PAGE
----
Concerts You Have Missed Vol. 3 No. 3

Vantage | Volume 3 | Number 3

A very interesting occasion to appreciate poetry and early music together. Ancient Greek mythology has often been associated with early music and along this idea, two Greek love tragedies – that of Apollo & Daphne and Orpheus & Eurydice – were portrayed. Audience listened to German poems of Rainer Maria Rilke (1875-1926) related to the myths and Alice Yu recounted the stories in Cantonese. Musicians, including TSANG Yat Ho (baroque flute), Alison Lau (soprano), Sean Lai (baroque violin), LAM Tim Wai (viola da gamba) and Stephen Hung (Harpsichord), illustrated selected musical excerpts from Bach, Monteverdi, Handel, Vivaldi, de La Guerre and Telemann.

The programme flow was smooth. The arrangement of poetry-storytelling-music was creative with all the three parts mutually reinforcing each together, giving rise to an experience that was engaging, stimulating and appealing. I was marvelled at the abilities for baroque instrumentations to express emotions given the right music.

(Photos credit: Wong Nga Ting)

A lovely Friday evening concert at Weill Recital Hall given by Fournier Trio with a programme consisted of Beethoven’s “Ghost” Trio, Fung Lam’s world premiere of “Traces III” and Tchaikovsky’s Trio.

Former fellow at Royal Academy of Music, Fournier Trio, with exceptionally strong instrumentalists, demonstrated intonational unity right at the outset. The presentation of the involving Ghost Trio was generous, vibrant and highly charged with theatrically conceived inspiration. The ensemble aptly conveyed the shadowy and romantic slow second movement.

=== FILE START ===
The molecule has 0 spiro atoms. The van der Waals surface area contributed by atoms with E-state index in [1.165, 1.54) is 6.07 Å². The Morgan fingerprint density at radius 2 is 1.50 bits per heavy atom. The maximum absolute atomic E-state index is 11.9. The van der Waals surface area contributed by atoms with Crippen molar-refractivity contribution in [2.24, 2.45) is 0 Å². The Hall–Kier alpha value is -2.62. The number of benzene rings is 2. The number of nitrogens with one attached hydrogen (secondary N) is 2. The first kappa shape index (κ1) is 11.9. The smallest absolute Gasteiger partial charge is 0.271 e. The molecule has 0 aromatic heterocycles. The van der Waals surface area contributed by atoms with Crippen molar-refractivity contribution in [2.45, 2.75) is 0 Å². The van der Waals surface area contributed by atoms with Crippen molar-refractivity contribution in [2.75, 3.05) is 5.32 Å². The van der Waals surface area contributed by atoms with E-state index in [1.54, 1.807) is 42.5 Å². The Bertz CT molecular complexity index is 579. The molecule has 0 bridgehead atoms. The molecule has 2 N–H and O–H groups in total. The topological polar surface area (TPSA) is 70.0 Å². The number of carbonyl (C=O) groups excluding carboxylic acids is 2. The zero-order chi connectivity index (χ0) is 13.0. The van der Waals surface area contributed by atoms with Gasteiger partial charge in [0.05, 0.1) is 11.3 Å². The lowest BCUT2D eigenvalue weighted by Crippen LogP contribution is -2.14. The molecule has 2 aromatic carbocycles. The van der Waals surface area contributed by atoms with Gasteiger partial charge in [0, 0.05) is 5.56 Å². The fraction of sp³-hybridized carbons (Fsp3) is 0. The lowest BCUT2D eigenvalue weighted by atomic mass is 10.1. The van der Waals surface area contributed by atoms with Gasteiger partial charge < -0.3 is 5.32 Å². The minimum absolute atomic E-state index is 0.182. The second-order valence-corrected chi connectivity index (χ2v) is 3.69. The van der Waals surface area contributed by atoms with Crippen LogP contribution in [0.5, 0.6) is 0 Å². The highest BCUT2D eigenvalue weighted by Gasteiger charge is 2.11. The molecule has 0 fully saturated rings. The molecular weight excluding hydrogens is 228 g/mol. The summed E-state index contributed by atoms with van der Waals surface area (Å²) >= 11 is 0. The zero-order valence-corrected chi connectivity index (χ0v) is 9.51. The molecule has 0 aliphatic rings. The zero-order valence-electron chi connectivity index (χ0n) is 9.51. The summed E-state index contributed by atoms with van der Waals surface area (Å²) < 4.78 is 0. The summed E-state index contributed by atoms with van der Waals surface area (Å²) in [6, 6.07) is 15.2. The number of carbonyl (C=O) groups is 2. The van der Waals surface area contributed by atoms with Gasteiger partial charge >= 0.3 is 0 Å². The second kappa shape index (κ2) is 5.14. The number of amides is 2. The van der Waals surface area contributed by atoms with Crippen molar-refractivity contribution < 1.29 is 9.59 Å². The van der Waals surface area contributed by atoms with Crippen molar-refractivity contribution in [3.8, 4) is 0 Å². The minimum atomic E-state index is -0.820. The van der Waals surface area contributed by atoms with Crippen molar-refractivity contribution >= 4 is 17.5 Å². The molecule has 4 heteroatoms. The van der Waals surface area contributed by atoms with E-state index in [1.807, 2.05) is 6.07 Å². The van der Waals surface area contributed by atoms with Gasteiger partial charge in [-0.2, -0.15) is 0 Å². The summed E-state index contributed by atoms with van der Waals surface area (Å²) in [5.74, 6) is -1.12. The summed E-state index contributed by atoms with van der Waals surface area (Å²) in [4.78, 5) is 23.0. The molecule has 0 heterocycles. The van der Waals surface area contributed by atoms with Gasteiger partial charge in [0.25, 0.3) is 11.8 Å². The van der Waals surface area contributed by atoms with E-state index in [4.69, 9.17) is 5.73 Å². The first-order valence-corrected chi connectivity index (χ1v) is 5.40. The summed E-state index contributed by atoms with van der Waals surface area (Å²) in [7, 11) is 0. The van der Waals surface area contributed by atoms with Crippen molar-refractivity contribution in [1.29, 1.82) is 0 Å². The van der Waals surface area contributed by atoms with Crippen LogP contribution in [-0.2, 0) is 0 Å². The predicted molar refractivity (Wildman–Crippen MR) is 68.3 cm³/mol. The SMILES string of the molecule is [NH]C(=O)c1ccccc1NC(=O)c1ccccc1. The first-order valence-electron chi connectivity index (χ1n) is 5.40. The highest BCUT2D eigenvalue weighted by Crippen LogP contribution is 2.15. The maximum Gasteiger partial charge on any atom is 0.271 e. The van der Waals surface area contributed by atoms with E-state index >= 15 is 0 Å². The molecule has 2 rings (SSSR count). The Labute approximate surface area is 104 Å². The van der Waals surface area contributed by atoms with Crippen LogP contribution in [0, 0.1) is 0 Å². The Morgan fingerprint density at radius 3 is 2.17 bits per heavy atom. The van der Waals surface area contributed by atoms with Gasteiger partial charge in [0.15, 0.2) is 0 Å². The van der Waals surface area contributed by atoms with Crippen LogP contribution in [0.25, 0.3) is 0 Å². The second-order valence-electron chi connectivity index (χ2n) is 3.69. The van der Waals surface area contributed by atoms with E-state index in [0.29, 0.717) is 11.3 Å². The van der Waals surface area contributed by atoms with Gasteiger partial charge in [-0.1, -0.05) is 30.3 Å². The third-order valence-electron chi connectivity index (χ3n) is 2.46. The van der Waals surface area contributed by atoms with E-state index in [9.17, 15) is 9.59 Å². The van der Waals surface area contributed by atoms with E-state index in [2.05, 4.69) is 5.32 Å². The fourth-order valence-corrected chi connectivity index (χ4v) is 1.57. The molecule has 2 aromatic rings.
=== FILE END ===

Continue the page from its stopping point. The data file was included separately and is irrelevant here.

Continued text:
Motivated by the Allegretto movement of Beethoven’s Seventh Symphony, Fung Lam’s “Traces III” was simply the perfect piece to follow the Ghost Trio and wonderfully rendered by Fournier Trio. Tchaikovsky’s only piano trio was written in around 1881. The composer once expressed reservations to his patroness Nadezhda von Meck about blending the sound of piano with violin and cello. Yet, this trio became a masterpiece of the genre (with which Rachmaninoff modelled his Trio élégiaque Op. 9).

Cellist Pei-Jee Ng led the trio opening into the main theme with poise and then united with the piano. Violinist Sulki Yu was natural and spontaneous. Certain piano parts are known to be more demanding than the composer’s first piano concerto, Chiao-Ying Chang executed that extremely well with much sensitivity. In such a grand piece, both string players managed to present a perfect balance against the substantial piano line, guiding audience into a journey of life, heroic, delicate and yet intimate. Fournier Trio attempted the original version, a seemingly daunting fifty-five minutes work at first glance. Captivated by the genuine sentiment and musicianship of the ensemble, one could only crave for more towards the very end of the finale, reaching emotional climax!

(Photo credit: Vantage Music)